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There are conflicting reports regarding the utility of universal cervical length screening in a population at low risk for preterm birth. Our objective was to compare the rates of spontaneous preterm birth in singleton pregnancies prior to and after implementation of a universal transvaginal cervical length (uTVCL) screening program in our overall low-risk population.
This retrospective cohort study included women with a singleton gestation who experienced spontaneous preterm delivery (sPTB) at a single tertiary referral center from January 2013 through May 2016. Universal TVCL was implemented by our institution in October of 2014. Women with a cervical length ≤ 25mm were offered treatment. Cases of sPTB were identified by review of labor and delivery birth logs followed by individual chart review to ensure that delivery was due to spontaneous labor or PPROM. Women with no prenatal care or prenatal care outside our institution were excluded. We compared the rates of sPTB at <28, <34 and <37 weeks prior to and after universal TVCL screening. Non-parametric statistics were used for analysis.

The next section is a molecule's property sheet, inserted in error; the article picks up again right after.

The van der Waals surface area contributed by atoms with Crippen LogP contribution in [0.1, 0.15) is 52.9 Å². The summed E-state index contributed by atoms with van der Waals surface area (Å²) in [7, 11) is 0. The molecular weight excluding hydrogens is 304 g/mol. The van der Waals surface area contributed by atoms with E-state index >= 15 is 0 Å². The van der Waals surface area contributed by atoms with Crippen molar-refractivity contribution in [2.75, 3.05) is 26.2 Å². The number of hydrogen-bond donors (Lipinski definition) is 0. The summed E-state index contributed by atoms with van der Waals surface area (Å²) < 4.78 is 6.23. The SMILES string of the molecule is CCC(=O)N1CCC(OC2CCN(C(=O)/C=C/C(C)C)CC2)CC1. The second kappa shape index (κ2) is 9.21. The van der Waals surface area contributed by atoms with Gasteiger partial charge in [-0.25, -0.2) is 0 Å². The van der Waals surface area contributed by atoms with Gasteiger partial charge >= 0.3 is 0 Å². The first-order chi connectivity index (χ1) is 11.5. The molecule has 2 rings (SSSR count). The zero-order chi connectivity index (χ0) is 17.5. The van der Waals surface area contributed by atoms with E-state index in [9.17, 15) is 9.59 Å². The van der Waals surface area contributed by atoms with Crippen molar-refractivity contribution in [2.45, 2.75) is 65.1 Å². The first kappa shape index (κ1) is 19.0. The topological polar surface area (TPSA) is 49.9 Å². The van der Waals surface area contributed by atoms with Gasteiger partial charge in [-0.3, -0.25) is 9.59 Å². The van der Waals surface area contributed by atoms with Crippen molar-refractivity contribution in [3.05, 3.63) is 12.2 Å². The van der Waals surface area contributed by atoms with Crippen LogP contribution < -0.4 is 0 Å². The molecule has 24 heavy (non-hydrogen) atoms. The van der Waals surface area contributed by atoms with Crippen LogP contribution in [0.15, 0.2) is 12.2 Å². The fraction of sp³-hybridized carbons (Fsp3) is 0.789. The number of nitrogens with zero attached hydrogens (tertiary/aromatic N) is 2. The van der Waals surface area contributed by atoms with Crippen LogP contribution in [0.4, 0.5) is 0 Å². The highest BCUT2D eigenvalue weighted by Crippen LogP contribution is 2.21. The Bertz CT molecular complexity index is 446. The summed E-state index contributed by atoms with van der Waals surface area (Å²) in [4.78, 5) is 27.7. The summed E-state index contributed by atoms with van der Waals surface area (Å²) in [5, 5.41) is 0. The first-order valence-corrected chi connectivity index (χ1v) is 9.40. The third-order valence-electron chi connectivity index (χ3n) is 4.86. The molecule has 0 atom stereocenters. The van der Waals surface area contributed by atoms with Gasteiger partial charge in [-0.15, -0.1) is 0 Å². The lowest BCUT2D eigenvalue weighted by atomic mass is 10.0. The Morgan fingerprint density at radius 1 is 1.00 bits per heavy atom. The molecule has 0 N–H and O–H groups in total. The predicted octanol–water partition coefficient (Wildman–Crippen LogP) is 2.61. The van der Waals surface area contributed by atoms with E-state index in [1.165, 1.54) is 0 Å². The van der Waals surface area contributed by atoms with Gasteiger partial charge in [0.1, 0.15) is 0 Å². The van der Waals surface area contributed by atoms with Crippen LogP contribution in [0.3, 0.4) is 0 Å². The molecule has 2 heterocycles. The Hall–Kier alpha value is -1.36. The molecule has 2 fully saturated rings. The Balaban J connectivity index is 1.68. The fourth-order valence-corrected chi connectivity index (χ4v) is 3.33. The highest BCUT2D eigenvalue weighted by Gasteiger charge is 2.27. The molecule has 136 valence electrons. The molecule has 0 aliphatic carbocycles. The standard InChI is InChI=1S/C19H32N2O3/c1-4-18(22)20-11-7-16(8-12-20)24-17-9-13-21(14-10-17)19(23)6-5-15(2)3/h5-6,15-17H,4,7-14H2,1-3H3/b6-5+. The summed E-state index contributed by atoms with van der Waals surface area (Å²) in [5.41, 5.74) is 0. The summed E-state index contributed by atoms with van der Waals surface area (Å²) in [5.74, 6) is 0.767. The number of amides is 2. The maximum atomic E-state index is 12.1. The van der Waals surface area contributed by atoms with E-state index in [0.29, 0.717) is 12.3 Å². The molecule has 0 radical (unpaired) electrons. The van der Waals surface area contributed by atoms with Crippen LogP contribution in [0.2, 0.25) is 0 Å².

Of the 13,447 deliveries occurring within the study period, 13,396 received screening ultrasound by our group and were eligible for inclusion. A minority of women had experienced a prior sPTB (0.7% and 0.5% before and after uTVCL, respectively; p=NS). Patient acceptance of TVCL was 93% in the first year of the program. This increased to 99.2% in 2016. Among women undergoing uTVCL, 114 (1.7%) were diagnosed with cervical shortening. The overall sPTB rate significantly decreased from 3.8% to 2.4% (p= <0.001). A significant reduction of sPTB was also noted at <28 (0.3% vs 0.1%; p=0.04), <34 (1% vs 0.5%; p= <0.001), and <37 weeks (2.5% vs 1.8%; p=0.004). There were no significant differences in maternal age, ethnicity or BMI between the groups.
In our low-risk population, implementation of universal cervical length screening was associated with a significantly reduced rate of both early and late spontaneous preterm delivery.